I have a serious problem with the much in vogue, politically correct statement: ‘Rape is rape.’ Not really. All rapes are not the same. Some rapes are, sadly, not even a criminal offence in our country ruled by patriarchal values. Like the rape of a wife by the husband, as long as the wife is over 15. The rest is on a graded plane of violence. There are degrees of horror in rape, grades of wrongdoing, levels of brutality and intent to harm. Unless we admit that difference, unless we move away from the hot-blooded honour factor to the cold violence of aggravated assault, we cannot do justice to ourselves.
This attempt to paint all rapes with the same brush, this baying for the blood of the rapist, calling for his castration, or better still, his death shifts the focus away from the very real violence on a very real person to an imaginary violence against an idea of honour. It focuses on intangibles like dignity, humiliation and shame rather than on tangible crimes like aggravated assault, actual injury, grievous bodily harm. It is this very attitude, that rape is not just a crime against a woman but against a caste, a community, a tribe or a clan, that has allowed rape to continue as a tool of domination.
But sometimes rape is not a sexual act, but a murderous act. Remember the horror of Khairlanji? An entire family of Dalits were killed publicly through torture like what the Delhi braveheart experienced. In Kolkata, Munia Das, a ragpicker, went through similar torment in a moving van. Unconscious and bleeding profusely she died in hospital, but had come to for a short period to give her dying declaration. She whispered to her son, “Don’t let off Dilip.” A ragpicker’s death in the outskirts of Kolkata clearly deserves just one small news item, so we never got to know who Dilip was or whether he was arrested.
We know about such cases. But we don’t identify with them. These are the faceless women around the country who are often subjected to bestial violence. Many of them die unheeded, their families cowering in shame and fear, often not mustering the courage to file a complaint. And when they do, the rustic power network makes sure that they are kept away from justice.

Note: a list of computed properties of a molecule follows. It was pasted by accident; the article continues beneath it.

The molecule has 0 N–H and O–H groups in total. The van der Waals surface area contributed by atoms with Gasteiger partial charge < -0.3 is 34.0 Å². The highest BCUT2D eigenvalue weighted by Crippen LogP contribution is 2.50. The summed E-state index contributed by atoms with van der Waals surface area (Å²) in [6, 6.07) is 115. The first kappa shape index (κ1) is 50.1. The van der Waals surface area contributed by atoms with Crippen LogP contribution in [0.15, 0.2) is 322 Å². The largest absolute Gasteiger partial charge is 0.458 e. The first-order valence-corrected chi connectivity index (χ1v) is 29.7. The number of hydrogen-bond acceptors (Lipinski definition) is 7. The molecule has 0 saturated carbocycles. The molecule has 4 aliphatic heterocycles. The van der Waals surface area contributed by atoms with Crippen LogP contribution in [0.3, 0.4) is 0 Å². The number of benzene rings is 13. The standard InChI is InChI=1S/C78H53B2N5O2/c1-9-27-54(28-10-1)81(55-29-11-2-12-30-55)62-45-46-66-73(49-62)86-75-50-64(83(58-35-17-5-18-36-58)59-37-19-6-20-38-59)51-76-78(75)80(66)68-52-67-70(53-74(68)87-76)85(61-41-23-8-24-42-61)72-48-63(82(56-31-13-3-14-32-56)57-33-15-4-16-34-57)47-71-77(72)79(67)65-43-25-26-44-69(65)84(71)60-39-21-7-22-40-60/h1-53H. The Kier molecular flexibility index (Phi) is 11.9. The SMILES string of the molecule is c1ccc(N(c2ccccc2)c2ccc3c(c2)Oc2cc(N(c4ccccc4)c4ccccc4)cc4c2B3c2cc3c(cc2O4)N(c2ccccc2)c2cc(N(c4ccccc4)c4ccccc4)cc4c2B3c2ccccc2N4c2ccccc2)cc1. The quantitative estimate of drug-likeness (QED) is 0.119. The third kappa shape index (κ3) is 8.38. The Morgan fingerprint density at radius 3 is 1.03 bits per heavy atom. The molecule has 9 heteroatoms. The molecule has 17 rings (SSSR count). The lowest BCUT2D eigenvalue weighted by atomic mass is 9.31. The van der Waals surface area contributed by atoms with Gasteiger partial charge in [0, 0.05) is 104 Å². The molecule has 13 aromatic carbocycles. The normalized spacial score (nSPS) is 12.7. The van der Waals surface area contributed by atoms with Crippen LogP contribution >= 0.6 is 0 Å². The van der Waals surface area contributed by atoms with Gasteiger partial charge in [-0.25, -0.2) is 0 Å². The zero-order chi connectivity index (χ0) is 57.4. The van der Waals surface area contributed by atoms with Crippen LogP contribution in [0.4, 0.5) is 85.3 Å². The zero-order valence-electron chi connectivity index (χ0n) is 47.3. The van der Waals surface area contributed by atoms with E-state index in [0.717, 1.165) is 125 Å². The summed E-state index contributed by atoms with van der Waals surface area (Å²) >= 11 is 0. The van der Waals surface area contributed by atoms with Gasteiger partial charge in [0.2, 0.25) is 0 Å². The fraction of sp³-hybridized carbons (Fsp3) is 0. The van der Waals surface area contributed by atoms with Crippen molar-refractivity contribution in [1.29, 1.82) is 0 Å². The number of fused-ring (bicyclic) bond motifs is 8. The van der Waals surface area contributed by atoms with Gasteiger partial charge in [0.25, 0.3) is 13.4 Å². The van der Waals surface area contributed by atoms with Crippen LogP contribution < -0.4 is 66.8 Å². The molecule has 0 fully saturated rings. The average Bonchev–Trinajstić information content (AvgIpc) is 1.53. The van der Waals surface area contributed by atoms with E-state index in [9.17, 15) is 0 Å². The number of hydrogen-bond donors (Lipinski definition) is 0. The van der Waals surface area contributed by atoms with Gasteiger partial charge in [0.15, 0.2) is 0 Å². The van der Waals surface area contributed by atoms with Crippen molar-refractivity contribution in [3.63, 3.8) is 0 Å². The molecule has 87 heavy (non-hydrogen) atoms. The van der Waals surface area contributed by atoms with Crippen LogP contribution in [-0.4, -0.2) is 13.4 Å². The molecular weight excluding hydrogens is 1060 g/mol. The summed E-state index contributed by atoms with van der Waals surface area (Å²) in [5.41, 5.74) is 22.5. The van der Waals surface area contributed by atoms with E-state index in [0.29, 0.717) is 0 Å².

We know how difficult it is to lodge a complaint against rape. The suicide of a Patiala teenager last week is still fresh in our memory. The girl had tried for a month and a half to get her three rapists arrested, but nothing happened despite media reports. Except that the cops summoning her to the police station at odd hours to ask lewd questions. Defeated and shamed, she finally killed herself. Just the other day, the father of a 16-year-old gang-rape victim killed himself in Haryana’s Hisar, and a couple threatened to kill themselves because the police refused to do anything about the wife’s gangrape in Haryana’s Jind.
So we need to get the police to act, we need speedy and certain justice every time an aggravated sexual assault is committed.
Thirty years after the Mathura rape case, where a 16-year-old tribal girl was raped in a police station in Maharashtra and the courts protected the policemen till the laws were changed, we still have custodial rape. And it has become worse. We know of the inhuman torture and sexual violence leading to the death of Manorama in Manipur and Neelofar, 22, and Aasiya, 17, in Kashmir’s Shopian. The Armed Forces Special Powers Act (AFSPA) prevalent in Manipur and Kashmir allows the army to get away with such atrocities. More recently, we know of Soni Sori of Chhattisgarh, accused of being a Naxalite sympathiser and put through such sexual torture that she almost died.
Right now, as we cry for justice, it may help if we differentiate between sexual harassment and degrees of rape. Sure, we need a change in our mindset, we need to fight sexism and misogyny. But apart from the attack on our dignity and honour, or the scarring of our minds forever, we must also recognise the aggravated assault where it exists, the bodily harm, the pain and horror inflicted on a human being by another. For rape should not be as much about izzat as about injury. And just as a slap is not the same as chopping off a limb, all rapes are not alike. Each has its place on the graded chart of atrocities.
And we must never let off Dilip. Remember Dilip? No? That’s part of the problem.
Antara Dev Sen is Editor of The Little Magazine. Email: firstname.lastname@example.org